Kyriarchy

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Kyriarchy is the power of prestige, ownership and leadership in a social context being distributed through a categorization of people.

In anthropology, the terms “matriarchy” and “patriarchy” refers to societies being run by women and to societies being run by men. Meanwhile, the term “kyrios” (an ancient Greek term typically translated to “lord” or “master”) refers to those who have the power – whoever those who have the power may be. Please note that the anthropological definitions of patriarchy and matriarchy are neutral, the terms themselves do not include any value judgment on whether the system is good or bad. Likewise, the term kyriarchy is here used as a neutral term: While a form of kyriarchy can be oppressive, it is not a priori oppressive simply for being a kyriarchy.

The concept of Kyriarchy is divided into expressions of kyriarchy and foci of kyriarchy. The expressions are how kyriarchy is done: The power of prestige, ownership and leadership. The foci is what categorization the kyriarchy is based on and what category is being elevated – such as women, men, citizens of the “correct” skin color or people of the “correct” citizenship. A society can be more or less kyriarchal in many different ways at the same time, depending on how strong the expressions of each foci of kyriarchy is. Thus a certain “form of kyriarchy” can include several different foci as well as several different expressions.

Kyriarchy and categorism are often intertwined, since they easily feed each other. Categorism can build kyriarchy: When prejudice, bigotry and discrimination is heaped on one category, it becomes easier to justify that all prestige, ownership and leadership should be held by the opposite category. Likewise, kyriarchy can build categorism: When prestige, ownership and leadership is overwhelmingly held by one category, it becomes easier to justify prejudice, bigotry and discrimination against the opposite category. Note that this definition of kyriarchy doesn't in itself include any distinction regarding whether (or to what extent) the power dynamic is being fair and constructive or is being unfair and oppressive. Whether a certain form of kyriarchy should be regarded as a good thing, as a necessary evil, or as needlessly oppressive garbage depends on many factors which can all be summed up in a single question: Does this form of kyriarchy require categorism to be justified? In other words: Does this power dynamic exist for reasons which are good in themselves (or at least better than any currently available alternative), or does the power dynamic need to be upheld through prejudice, bigotry and discrimination for it to be perpetuated?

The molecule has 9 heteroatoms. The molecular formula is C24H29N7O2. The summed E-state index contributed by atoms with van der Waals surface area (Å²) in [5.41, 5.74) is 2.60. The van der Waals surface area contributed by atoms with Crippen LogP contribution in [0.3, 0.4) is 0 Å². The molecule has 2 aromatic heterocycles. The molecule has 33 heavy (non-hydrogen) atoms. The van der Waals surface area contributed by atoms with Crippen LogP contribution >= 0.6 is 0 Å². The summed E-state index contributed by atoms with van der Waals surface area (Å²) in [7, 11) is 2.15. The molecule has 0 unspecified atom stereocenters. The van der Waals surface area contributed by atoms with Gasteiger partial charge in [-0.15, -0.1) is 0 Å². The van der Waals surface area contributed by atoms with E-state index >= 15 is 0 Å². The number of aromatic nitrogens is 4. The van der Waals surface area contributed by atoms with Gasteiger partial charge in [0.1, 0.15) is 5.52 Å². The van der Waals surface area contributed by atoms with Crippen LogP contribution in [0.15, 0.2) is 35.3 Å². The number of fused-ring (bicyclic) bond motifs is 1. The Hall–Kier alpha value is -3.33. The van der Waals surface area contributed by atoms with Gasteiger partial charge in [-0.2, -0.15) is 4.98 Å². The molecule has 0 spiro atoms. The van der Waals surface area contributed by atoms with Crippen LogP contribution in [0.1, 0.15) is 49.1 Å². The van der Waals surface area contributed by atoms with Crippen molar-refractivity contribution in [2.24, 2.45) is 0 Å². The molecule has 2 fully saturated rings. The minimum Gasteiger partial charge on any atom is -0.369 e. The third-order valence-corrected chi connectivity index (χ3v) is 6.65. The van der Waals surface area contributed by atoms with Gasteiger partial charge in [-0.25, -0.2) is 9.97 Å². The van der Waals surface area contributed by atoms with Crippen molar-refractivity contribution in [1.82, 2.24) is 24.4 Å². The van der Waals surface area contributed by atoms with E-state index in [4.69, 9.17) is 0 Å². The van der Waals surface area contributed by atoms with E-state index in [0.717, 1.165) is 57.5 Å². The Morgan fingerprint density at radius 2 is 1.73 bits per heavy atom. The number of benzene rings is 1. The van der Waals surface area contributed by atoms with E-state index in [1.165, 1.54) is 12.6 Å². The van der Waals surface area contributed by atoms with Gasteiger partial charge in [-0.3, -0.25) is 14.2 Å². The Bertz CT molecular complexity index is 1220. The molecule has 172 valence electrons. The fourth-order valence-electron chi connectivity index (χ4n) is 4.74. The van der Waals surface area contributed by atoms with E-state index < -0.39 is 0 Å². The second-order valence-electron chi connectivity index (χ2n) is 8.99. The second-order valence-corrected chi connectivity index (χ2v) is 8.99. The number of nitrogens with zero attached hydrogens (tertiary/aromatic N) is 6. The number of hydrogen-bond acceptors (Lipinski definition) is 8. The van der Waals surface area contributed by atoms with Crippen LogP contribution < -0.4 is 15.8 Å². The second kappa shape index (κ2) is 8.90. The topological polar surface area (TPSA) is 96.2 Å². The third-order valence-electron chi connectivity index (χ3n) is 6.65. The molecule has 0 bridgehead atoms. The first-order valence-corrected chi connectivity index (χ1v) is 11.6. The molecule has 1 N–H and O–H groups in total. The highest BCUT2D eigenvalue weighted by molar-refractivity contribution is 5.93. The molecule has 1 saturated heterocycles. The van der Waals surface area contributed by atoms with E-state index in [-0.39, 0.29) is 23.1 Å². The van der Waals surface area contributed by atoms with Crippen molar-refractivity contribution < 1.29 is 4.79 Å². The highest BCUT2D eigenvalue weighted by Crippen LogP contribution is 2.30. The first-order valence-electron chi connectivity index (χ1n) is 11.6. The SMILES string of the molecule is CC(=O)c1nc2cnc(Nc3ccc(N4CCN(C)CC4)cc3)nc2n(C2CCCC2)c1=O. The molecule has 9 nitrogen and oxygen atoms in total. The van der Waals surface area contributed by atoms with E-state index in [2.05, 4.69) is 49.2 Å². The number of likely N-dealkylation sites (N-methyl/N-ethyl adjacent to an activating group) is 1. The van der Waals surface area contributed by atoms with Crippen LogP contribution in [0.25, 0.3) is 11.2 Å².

When analyzing kyriarchy, it is very important to keep in mind that power is typically concentrated to special subsets of a category, rather than being equally distributed among all individuals who are included in the category itself. In other words, belonging to a category favored by a kyriarchal structure does not make a person become inherently powerful or responsible.

Expressions of Kyriarchy

The three archetypical expressions of kyriarchy are prestige, ownership and leadership. Each of them can in turn be expressed in different ways. A core distinction is between expressions of kyriarchy as de facto power (descriptive, how power is actually being held), and on the other hand expressions of kyriarchy as formal power (prescriptive, how society's rules says that power should be held).

  • Prestige: People who belong to the dominant category are seen as having more knowledge, wisdom, reliability or similar than those who doesn't belong to it. Thus the opinions, counsel or advice given by people in the dominant category.
    • De facto prestige kyriarchy: People with high prestige typically belong to the dominant category, and social expectations makes it easier to get one's opinions and advice accepted if one belongs to the dominant category.
    • Formal prestige kyriarchy: Laws or similar state that those who belong to the dominant category should be treated as wiser, more trustworthy et cetera.
  • Ownership: Important socioeconomic resources such as ownership of land, money and corporation stocks are held primarily by persons who belong to the dominant category.